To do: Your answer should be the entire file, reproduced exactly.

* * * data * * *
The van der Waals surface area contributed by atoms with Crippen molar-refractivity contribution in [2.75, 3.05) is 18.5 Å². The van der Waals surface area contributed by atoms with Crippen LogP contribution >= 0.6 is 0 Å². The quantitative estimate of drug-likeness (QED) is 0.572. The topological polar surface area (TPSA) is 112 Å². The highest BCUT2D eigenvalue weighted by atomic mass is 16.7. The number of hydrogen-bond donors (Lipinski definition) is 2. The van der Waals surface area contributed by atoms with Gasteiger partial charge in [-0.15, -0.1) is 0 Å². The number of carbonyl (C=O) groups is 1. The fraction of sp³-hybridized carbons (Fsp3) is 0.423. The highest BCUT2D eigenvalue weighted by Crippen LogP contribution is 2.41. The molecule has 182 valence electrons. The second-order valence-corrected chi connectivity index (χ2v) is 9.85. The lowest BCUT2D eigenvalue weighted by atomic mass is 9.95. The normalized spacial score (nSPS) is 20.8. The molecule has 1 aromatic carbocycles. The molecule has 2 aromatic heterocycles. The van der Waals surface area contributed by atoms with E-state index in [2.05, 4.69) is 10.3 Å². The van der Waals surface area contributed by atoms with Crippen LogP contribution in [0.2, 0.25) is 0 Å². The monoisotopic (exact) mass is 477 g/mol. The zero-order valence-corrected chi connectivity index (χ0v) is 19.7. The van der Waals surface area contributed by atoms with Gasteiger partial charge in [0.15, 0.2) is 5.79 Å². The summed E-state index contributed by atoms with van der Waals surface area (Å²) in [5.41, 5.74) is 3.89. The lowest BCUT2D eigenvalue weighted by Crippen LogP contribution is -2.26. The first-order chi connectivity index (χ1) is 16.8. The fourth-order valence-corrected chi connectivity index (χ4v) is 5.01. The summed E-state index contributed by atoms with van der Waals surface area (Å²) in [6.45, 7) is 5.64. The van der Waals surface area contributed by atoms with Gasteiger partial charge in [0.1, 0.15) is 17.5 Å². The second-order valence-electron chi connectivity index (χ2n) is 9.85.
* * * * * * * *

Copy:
The van der Waals surface area contributed by atoms with Crippen molar-refractivity contribution in [2.75, 3.05) is 18.5 Å². The van der Waals surface area contributed by atoms with Crippen LogP contribution >= 0.6 is 0 Å². The quantitative estimate of drug-likeness (QED) is 0.572. The topological polar surface area (TPSA) is 112 Å². The highest BCUT2D eigenvalue weighted by atomic mass is 16.7. The number of hydrogen-bond donors (Lipinski definition) is 2. The van der Waals surface area contributed by atoms with Gasteiger partial charge in [-0.15, -0.1) is 0 Å². The number of carbonyl (C=O) groups is 1. The fraction of sp³-hybridized carbons (Fsp3) is 0.423. The highest BCUT2D eigenvalue weighted by Crippen LogP contribution is 2.41. The molecule has 182 valence electrons. The second-order valence-corrected chi connectivity index (χ2v) is 9.85. The lowest BCUT2D eigenvalue weighted by atomic mass is 9.95. The normalized spacial score (nSPS) is 20.8. The molecule has 1 aromatic carbocycles. The molecule has 2 aromatic heterocycles. The van der Waals surface area contributed by atoms with E-state index in [2.05, 4.69) is 10.3 Å². The van der Waals surface area contributed by atoms with Crippen LogP contribution in [0.2, 0.25) is 0 Å². The monoisotopic (exact) mass is 477 g/mol. The zero-order valence-corrected chi connectivity index (χ0v) is 19.7. The van der Waals surface area contributed by atoms with Gasteiger partial charge in [0.15, 0.2) is 5.79 Å². The summed E-state index contributed by atoms with van der Waals surface area (Å²) in [5.41, 5.74) is 3.89. The lowest BCUT2D eigenvalue weighted by Crippen LogP contribution is -2.26. The first-order chi connectivity index (χ1) is 16.8. The fourth-order valence-corrected chi connectivity index (χ4v) is 5.01. The summed E-state index contributed by atoms with van der Waals surface area (Å²) in [6.45, 7) is 5.64. The van der Waals surface area contributed by atoms with Gasteiger partial charge in [0.1, 0.15) is 17.5 Å². The second-order valence-electron chi connectivity index (χ2n) is 9.85.